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At Least Four Killed in Bombing Raid on South Sudan Border Area


Officials say Northern Bahr el Ghazal and neighboring Western Bahr el Ghazal came under aerial attack by suspected Sudanese forces on Wednesday, April 8, 2015.

Officials say Northern Bahr el Ghazal and neighboring Western Bahr el Ghazal came under aerial attack by suspected Sudanese forces on Wednesday, April 8, 2015.

A bombing raid in South Sudan's Northern and Western Bahr el Ghazal states has killed at least four people and wounded nine, officials said Thursday, accusing Sudan of being behind the deadly attacks.

Joseph Akuei, the executive of Northern Bahr el Ghazal's Aweil West county, which was targeted in the attacks, said 12 bombs were dropped on heavily populated areas in the two northern states. Among the areas that were bombed was the busy Nyinbuoli market, he said.

Four people were killed in the raid and nine others were taken to a local hospital, Akuei said. The entire population of Aweil West county is on high alert for more attacks, which officials fear are imminent, he said.

Sudan blamed

Akuei accused the Sudan Armed Forces of carrying out the deadly air raid. He called on Juba to intervene and stop what he called the continuous aerial bombardment of the people of South Sudan by Khartoum.

Northern Bahr el Ghazal Minister of Parliamentary Affairs Daniel Akol Diing also pointed the finger of blame at Sudan for the bombing raid. Akol said Sudan has been bombing South Sudan for years "without any reasonable reason." He called the most recent attack an open act of aggression and warned that, if the air raids continue, they could lead to a new war between the two neighbors.

When the south seceeded from Sudan in 2011, after a decades-long civil war, it took with it most of the oil-producing territory of what had previously been a unified country. A year later, the two neighbors clashed anew in the oil-rich border region between South Sudan's Unity state and Southern Kordofan in Sudan after Juba refused to pay what it said were excessively high fees that Khartoum wanted to charge to take South Sudanese oil to seaports for export.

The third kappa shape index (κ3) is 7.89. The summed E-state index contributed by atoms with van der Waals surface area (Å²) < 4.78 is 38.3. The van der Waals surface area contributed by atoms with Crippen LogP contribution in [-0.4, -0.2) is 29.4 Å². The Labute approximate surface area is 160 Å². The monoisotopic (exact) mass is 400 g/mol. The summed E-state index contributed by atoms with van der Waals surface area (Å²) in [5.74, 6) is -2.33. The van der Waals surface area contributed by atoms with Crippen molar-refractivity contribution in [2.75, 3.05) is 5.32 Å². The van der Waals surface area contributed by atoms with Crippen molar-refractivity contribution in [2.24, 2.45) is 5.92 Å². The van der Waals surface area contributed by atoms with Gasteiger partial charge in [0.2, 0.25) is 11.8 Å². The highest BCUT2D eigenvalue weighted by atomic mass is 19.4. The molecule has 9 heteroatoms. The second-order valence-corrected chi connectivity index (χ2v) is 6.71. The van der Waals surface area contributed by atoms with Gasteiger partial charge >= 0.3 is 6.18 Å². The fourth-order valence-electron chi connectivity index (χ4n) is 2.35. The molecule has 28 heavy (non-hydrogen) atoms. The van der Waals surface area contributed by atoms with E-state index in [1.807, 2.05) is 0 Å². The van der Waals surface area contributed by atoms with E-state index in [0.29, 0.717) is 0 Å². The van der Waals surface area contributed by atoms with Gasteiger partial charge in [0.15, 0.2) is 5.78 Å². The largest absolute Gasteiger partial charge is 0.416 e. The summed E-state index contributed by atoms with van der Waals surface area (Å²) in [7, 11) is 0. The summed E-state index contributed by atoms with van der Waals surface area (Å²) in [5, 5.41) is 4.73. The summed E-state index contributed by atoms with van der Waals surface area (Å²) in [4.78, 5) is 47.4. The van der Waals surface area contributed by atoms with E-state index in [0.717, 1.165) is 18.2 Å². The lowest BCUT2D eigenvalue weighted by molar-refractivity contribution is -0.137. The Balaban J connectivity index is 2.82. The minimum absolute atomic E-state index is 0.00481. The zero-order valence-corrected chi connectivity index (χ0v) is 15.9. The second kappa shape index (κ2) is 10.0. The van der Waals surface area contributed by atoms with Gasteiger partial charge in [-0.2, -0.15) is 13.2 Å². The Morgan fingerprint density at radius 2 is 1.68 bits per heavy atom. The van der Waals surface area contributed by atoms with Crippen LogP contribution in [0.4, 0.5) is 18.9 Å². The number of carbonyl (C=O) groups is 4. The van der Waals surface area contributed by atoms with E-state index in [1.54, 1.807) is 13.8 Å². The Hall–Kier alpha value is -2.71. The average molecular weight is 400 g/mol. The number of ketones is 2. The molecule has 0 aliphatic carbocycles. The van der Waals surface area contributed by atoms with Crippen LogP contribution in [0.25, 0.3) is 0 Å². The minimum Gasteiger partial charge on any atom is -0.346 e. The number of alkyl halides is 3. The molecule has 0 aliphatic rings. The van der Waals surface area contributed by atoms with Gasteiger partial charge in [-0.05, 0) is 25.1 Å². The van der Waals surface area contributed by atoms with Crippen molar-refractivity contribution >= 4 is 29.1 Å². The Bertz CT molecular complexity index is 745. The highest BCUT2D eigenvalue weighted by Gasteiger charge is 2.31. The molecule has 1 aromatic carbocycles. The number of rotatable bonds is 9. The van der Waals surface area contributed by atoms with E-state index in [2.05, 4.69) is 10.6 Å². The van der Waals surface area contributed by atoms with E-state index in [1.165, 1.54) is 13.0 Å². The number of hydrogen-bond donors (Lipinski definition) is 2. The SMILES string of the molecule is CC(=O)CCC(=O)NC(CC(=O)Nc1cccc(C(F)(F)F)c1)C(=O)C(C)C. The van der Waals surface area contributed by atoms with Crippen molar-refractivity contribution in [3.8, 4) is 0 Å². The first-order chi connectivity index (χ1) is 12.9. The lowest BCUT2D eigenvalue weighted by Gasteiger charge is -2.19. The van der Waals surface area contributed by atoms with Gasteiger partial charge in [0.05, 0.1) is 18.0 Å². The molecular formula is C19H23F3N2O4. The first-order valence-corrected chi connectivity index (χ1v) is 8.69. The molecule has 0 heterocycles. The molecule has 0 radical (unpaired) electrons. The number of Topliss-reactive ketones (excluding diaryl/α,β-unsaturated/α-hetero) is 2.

On Thursday, presidential spokesman Ateny Wek Ateny told a news conference in Juba that the aerial attack began late Wednesday. Nearly 24 hours later, he said, "Antonov planes are still bombarding areas around Western Bahr el Ghazal County of Raja and Northern Bahr el Ghazal states." Ateny said the attack is "presumed to be coming from neighboring Sudan.”

Sudan and South Sudan have accused each other of supporting rebels in the areas targeted in the bombing raids.

According to officials, the latest bombardment is the third time this year that the northern border of South Sudan has come under aerial attack. Sudan has been blamed each time.

Attempts to reach the Sudanese Minister of information for comment were unsuccessful.

Waakhe Simon Wudu reported from Juba.
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